Vegetarian diets are considered unsafe for pregnant women, as lack of vitamin B12 has shown to impair neurological development in infants.[13]

Vitamin D

Vitamin D is critical in building your bones as it absorbs and retains Calcium and Phosphorus. Sunlight is the best source of Vitamin D, however, you can also get it from certain foods.

Fish liver oils and fatty fish are rich in Vitamin D. Egg yolk, cheese, and beef liver also contain small amounts of Vitamin D.  As a vegetarian, you may lack Vitamin D as these foods do not form part of your diet[14]. Vitamin D deficiency can lead to bone demineralization in a breastfeeding woman.


Sufficient Iron intake is required for good immunity[15]. Iron is of two types – Heme Iron, derived from hemoglobin and Non-heme Iron, derived from plant sources. Heme Iron is mainly found in red meat, fish, and poultry. Non-Heme Iron is found in lentils, beans, and spinach. Your body is less efficient in absorbing Iron from Non-Heme sources and absorbs most of the Iron from Heme Sources[16]. But since vegetarians don’t consume Heme Iron sources, the amount of Iron that they consume is pretty less.

A deficiency in Iron can lead to weaker immune systems, as the body’s first line of defense fails to defend against pathogens due to insufficient Iron.

How can nutritional deficiency be compensated?

  • Though research is still underway, Vitamin B12 is said to be found in mushrooms, particularly in the outer peel. You can include mushrooms in your diet in abundance, along with taking B12 supplements. Soy-based beverages and breakfast cereals also help in supplying Vitamin B12 to your body.[17]
  • You can make up for the lack of Omega-3 fatty acids by including flax seeds and nuts, especially walnuts rich in Omega-3 fatty acids[18]. Chia seeds are also an excellent source of Omega-3. You can add chia seeds in salads, smoothies or mix them with milk and yogurt.[19]
  • A well-planned vegetarian diet will also supply Zinc in adequate quantities to your bodies. Nuts, beans, oats, seeds, wheat germ, nutritional yeast, whole grains, tofu, and legumes are good sources of Zinc.[20]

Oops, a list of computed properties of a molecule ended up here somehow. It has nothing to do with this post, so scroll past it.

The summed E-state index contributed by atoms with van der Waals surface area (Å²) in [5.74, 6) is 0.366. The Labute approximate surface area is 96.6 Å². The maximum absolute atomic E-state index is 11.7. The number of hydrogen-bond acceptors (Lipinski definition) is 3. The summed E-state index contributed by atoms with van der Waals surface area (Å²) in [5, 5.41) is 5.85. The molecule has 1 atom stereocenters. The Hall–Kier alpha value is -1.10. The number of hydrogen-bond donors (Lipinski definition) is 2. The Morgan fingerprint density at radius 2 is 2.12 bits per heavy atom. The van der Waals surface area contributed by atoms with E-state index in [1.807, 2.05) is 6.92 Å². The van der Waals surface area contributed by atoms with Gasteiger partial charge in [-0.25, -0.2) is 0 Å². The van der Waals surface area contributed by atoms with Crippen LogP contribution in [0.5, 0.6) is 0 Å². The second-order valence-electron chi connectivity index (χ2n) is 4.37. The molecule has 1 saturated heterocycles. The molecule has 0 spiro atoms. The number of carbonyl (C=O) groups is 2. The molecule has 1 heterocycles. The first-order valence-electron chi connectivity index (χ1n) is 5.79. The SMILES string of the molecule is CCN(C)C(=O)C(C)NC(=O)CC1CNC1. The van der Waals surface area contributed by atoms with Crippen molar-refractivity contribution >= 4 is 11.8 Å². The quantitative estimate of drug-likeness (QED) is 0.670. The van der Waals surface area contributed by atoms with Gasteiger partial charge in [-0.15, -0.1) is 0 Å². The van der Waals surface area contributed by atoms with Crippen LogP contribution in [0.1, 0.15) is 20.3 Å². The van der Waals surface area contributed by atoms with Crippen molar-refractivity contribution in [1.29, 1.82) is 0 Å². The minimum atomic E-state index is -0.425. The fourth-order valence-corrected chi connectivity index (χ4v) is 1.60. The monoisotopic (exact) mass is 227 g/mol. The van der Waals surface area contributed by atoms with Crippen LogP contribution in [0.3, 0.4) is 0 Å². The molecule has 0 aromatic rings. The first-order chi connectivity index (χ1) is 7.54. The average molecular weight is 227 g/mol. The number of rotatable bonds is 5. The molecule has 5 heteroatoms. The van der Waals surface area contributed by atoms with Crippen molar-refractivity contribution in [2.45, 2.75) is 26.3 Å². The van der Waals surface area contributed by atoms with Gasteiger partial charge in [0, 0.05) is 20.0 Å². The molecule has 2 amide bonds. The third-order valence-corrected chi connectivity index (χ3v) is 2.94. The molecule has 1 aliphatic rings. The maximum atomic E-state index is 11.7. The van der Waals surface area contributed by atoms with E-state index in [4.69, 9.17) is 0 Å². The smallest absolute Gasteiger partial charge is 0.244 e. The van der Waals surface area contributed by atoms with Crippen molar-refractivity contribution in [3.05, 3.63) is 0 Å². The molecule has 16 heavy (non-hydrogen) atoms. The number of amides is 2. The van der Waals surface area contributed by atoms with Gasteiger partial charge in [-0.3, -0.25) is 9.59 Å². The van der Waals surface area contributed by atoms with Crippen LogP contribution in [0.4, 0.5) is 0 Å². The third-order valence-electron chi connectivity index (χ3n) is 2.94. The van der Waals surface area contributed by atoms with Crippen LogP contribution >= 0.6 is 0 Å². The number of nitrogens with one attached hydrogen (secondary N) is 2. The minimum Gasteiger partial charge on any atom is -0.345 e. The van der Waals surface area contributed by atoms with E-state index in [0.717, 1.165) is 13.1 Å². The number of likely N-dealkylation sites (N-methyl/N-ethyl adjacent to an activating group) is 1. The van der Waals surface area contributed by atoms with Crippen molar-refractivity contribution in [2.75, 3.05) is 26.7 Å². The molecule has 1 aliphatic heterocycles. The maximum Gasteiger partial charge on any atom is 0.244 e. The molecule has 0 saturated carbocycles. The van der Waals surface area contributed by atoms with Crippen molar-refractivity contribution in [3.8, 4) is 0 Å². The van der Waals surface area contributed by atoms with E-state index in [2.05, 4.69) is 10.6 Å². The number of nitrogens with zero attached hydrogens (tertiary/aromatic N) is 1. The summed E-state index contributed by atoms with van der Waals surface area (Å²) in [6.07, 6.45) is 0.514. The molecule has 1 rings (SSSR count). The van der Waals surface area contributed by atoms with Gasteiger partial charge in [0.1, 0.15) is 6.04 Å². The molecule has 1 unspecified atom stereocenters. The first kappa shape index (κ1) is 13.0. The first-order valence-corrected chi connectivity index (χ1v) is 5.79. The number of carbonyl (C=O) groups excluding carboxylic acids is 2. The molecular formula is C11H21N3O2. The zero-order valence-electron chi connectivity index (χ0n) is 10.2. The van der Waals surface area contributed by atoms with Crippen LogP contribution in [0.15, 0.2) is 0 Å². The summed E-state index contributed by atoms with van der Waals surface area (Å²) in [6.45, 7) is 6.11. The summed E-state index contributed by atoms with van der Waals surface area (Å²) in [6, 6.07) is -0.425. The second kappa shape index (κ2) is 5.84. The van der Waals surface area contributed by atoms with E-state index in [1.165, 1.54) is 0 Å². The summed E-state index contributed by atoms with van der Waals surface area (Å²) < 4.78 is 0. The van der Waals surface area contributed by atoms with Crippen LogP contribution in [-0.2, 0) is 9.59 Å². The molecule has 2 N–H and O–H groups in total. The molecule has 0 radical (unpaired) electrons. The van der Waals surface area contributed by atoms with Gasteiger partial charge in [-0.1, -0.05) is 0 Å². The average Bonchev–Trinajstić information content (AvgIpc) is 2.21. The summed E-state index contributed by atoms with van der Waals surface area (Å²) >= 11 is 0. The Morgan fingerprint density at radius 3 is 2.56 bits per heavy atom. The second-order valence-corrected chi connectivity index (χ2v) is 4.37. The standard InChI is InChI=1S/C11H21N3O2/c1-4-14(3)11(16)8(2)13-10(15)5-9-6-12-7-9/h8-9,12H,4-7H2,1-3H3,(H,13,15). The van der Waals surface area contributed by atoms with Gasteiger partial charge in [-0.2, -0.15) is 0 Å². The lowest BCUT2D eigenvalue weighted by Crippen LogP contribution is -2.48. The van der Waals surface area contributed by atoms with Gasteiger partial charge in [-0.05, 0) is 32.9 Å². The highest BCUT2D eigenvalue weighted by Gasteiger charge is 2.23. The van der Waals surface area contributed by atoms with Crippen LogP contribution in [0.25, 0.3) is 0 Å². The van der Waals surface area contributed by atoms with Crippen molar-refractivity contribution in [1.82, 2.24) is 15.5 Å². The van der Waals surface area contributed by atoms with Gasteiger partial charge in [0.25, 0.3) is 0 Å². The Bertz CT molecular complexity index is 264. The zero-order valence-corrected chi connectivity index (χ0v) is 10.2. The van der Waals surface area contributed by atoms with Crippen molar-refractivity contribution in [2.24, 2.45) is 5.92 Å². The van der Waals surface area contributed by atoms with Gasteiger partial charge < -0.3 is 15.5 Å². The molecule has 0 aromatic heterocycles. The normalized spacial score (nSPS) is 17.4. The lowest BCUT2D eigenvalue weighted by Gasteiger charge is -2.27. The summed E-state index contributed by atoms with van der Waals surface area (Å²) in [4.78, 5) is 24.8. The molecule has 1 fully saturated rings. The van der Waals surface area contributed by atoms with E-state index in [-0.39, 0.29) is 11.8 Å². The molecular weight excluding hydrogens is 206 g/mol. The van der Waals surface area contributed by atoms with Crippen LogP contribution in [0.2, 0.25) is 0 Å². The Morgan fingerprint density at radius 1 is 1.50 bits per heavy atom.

• For Vitamin D, expose yourself to the sun for at least 15 minutes in the morning. A chemical reaction that occurs in your skin develops Vitamin D. Additionally; there are supplements that can be taken.[21]
  • Some of the best Iron-rich foods for immune system includes lentils, cannellini beans, tofu, fortified cereals, baked potatoes, dried apricots, spinach, and dark chocolate. To make up for your body’s less efficient absorption of non-heme iron, eating more and more plant-based iron-rich foods is important. Having these foods, in combination with Vitamin C, may increase the amount of Iron your body absorbs.[22]


Vegetarian diets are healthier in certain aspects. However, if they are not properly planned, it may lead to a deficiency of a number of nutrients in your body, which adversely affect your immunity. Make sure you are including all the necessary sources of nutrients in your diet, without any exception. But don’t forget to consult your doctor or dietician in case you are already going through any health complications, before changing your diet.

Sources :
[1] Vegetarian diet-
[2] Get the facts about vegetarian diets-,addition%20to%20the%20vegan%20diet.
[3]  Nutrition and immunity-
[4] Nutrition and the immunity system from birth to old age-
[5] The benefits of Vitamin C-
[8] Role of iron in immunity and its relation with infections-,a%20specific%20response%20to%20infection.
[10] Omega 3 Fish Oil Supplements for heart disease –
[12] Everything you need to know about vitamin B-12-
[13] Vegetarian and vegan diets explained-
[17] Vegetarian and vegan diets explained-